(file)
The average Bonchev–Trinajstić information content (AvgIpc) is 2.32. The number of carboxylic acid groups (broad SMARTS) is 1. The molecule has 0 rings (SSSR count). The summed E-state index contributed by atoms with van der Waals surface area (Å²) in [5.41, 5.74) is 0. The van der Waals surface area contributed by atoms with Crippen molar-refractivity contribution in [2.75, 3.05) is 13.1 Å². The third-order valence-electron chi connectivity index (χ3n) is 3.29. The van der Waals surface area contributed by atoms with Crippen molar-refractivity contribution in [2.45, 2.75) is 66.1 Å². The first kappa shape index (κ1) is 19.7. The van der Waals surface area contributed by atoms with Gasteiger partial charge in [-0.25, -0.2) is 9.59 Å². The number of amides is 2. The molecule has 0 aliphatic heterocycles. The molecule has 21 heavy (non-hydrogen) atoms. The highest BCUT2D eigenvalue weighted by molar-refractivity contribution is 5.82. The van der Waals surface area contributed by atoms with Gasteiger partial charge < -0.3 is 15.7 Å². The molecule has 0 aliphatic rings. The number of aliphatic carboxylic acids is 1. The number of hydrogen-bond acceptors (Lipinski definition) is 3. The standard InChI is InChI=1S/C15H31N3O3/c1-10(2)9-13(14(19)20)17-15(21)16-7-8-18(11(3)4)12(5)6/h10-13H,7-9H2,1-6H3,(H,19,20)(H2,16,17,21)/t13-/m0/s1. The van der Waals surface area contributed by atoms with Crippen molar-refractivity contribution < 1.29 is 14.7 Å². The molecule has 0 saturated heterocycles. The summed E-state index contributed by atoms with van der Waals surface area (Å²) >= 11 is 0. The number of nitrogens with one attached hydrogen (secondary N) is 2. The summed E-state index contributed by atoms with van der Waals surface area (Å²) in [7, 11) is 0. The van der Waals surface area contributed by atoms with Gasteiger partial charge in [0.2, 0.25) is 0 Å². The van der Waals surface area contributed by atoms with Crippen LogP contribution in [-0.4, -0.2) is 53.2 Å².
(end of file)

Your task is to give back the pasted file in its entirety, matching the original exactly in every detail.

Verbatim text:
The average Bonchev–Trinajstić information content (AvgIpc) is 2.32. The number of carboxylic acid groups (broad SMARTS) is 1. The molecule has 0 rings (SSSR count). The summed E-state index contributed by atoms with van der Waals surface area (Å²) in [5.41, 5.74) is 0. The van der Waals surface area contributed by atoms with Crippen molar-refractivity contribution in [2.75, 3.05) is 13.1 Å². The third-order valence-electron chi connectivity index (χ3n) is 3.29. The van der Waals surface area contributed by atoms with Crippen molar-refractivity contribution in [2.45, 2.75) is 66.1 Å². The first kappa shape index (κ1) is 19.7. The van der Waals surface area contributed by atoms with Gasteiger partial charge in [-0.25, -0.2) is 9.59 Å². The number of amides is 2. The molecule has 0 aliphatic heterocycles. The molecule has 21 heavy (non-hydrogen) atoms. The highest BCUT2D eigenvalue weighted by molar-refractivity contribution is 5.82. The van der Waals surface area contributed by atoms with Gasteiger partial charge < -0.3 is 15.7 Å². The molecule has 0 aliphatic rings. The number of aliphatic carboxylic acids is 1. The number of hydrogen-bond acceptors (Lipinski definition) is 3. The standard InChI is InChI=1S/C15H31N3O3/c1-10(2)9-13(14(19)20)17-15(21)16-7-8-18(11(3)4)12(5)6/h10-13H,7-9H2,1-6H3,(H,19,20)(H2,16,17,21)/t13-/m0/s1. The van der Waals surface area contributed by atoms with Crippen molar-refractivity contribution < 1.29 is 14.7 Å². The molecule has 0 saturated heterocycles. The summed E-state index contributed by atoms with van der Waals surface area (Å²) >= 11 is 0. The number of nitrogens with one attached hydrogen (secondary N) is 2. The summed E-state index contributed by atoms with van der Waals surface area (Å²) in [7, 11) is 0. The van der Waals surface area contributed by atoms with Gasteiger partial charge in [0.2, 0.25) is 0 Å². The van der Waals surface area contributed by atoms with Crippen LogP contribution in [-0.4, -0.2) is 53.2 Å².